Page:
ANCHORAGE - The North Pacific Fishery Management Council has voted to place an unprecedented limit on the number of king salmon accidentally killed each year during the commercial Bering Sea pollock catch.
The panel voted unanimously Monday to cap the number at 60,000, or fewer under certain conditions.
The decision, which followed public hearings, strikes at the contentious debate pitting the interests of pollock fishermen against salmon fishermen in western Alaska villages.
Billions of pounds of Bering Sea pollock are caught each year. But village fishermen say the pollock fleet is catching and killing far too many of the salmon that communities depend on for food and money.
The Bering Sea pollock industry caught a record 121,638 salmon in 2007. There was a sharp decline in bycatch numbers last year.
In Monday's action, the fishery council also voted to create a system of rewards and penalties aiming to encourage pollock fishermen to avoid wasting salmon and allow more of the kings to return to the Yukon and other rivers to spawn. Those breaking the limit would have to stop fishing mid-season.
"I fully recognize that this reduction is not a silver bullet," council chairman Eric Olson said before the vote. "It's not going to magically make things OK in the streams of Western Alaska ... (but) even a small, incremental increase of spawners that reach the rivers is going to help the recovery."
Many Western Alaska residents asked for far tighter controls on the pollock fishery.
"We have been promised by the trawl fleet that they will try and avoid the bycatch as much as they can. But look what happened in 2007," said Myron Naneng, president of the Association of Village Council Presidents.
Naneng's group represents 56 villages in the Yukon-Kuskokwim region, where a lack of commercial salmon fishing combined with an early winter and skyrocketing energy prices left some families struggling to pay for food and fuel.
Pollock industry representatives said the number of salmon they'll actually catch will likely be well below the approved limit.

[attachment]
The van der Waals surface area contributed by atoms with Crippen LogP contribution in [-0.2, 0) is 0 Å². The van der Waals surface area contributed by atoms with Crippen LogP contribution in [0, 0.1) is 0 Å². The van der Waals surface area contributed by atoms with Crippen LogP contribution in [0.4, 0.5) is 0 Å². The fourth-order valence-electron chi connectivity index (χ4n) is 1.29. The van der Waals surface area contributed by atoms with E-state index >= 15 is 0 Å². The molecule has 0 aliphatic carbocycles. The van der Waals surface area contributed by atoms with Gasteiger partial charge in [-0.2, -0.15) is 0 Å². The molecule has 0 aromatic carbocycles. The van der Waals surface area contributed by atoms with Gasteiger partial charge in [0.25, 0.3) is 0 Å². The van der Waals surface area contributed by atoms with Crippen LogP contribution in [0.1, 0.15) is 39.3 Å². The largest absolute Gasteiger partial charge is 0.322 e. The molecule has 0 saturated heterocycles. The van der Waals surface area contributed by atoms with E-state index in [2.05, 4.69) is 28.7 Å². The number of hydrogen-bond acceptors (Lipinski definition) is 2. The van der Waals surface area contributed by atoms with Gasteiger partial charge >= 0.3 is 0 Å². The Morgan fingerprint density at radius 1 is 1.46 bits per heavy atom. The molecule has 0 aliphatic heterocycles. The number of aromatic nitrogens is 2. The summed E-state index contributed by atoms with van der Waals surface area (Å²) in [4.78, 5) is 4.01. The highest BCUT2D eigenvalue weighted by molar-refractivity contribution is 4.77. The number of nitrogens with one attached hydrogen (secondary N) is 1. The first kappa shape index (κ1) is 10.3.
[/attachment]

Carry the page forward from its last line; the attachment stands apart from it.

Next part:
Paul MacGregor, speaking for the At-Sea Processors Association, called the cap a "safety net."
"If we deliver through these incentive plans that we have proposed, and they work as we think that they will, what you're going to find is that the actual bycatch in the pollock fishery is significantly lower than that," he said.
Nicole Ricci, a foreign affairs officer for the State Department, told the council just before the vote that the cap wouldn't do enough to meet a treaty agreement between the United States and Canada to ensure strong salmon stocks in the Yukon River.
"I don't understand how you can call this a reduction," Ricci said. She noted that the upper limit of the cap is higher than the average bycatch over the past decade.
"This has been one of the most disappointing things that I have sat through," she said.
Under the motion approved by the council, the cap would drop down to about 47,600 salmon if the industry's salmon bycatch routinely exceeds recent averages. Those refusing to take part in incentive programs would face far lower bycatch limits.
The council, consisting of government and industry representatives, sends recommendations to the U.S. commerce secretary for approval before the new bycatch rules can take effect in 2011.
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